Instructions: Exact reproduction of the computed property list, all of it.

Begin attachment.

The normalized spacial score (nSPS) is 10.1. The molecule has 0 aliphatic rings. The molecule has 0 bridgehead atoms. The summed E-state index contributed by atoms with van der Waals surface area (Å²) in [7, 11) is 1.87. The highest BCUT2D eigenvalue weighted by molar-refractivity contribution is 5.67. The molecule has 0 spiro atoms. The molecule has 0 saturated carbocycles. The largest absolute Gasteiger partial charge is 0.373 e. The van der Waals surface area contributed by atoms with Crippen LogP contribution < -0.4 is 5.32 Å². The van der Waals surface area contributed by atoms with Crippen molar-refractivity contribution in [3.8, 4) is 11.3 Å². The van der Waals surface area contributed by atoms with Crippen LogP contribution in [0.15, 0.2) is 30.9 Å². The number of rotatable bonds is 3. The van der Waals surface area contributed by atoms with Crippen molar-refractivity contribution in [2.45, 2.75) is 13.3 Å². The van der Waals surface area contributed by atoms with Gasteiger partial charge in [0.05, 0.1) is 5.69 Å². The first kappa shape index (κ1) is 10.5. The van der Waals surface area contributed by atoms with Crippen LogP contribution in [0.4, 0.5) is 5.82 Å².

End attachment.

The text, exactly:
The normalized spacial score (nSPS) is 10.1. The molecule has 0 aliphatic rings. The molecule has 0 bridgehead atoms. The summed E-state index contributed by atoms with van der Waals surface area (Å²) in [7, 11) is 1.87. The highest BCUT2D eigenvalue weighted by molar-refractivity contribution is 5.67. The molecule has 0 spiro atoms. The molecule has 0 saturated carbocycles. The largest absolute Gasteiger partial charge is 0.373 e. The van der Waals surface area contributed by atoms with Crippen LogP contribution < -0.4 is 5.32 Å². The van der Waals surface area contributed by atoms with Crippen molar-refractivity contribution in [3.8, 4) is 11.3 Å². The van der Waals surface area contributed by atoms with Crippen LogP contribution in [0.15, 0.2) is 30.9 Å². The number of rotatable bonds is 3. The van der Waals surface area contributed by atoms with Crippen molar-refractivity contribution in [2.45, 2.75) is 13.3 Å². The van der Waals surface area contributed by atoms with Gasteiger partial charge in [0.05, 0.1) is 5.69 Å². The first kappa shape index (κ1) is 10.5. The van der Waals surface area contributed by atoms with Crippen LogP contribution in [0.4, 0.5) is 5.82 Å².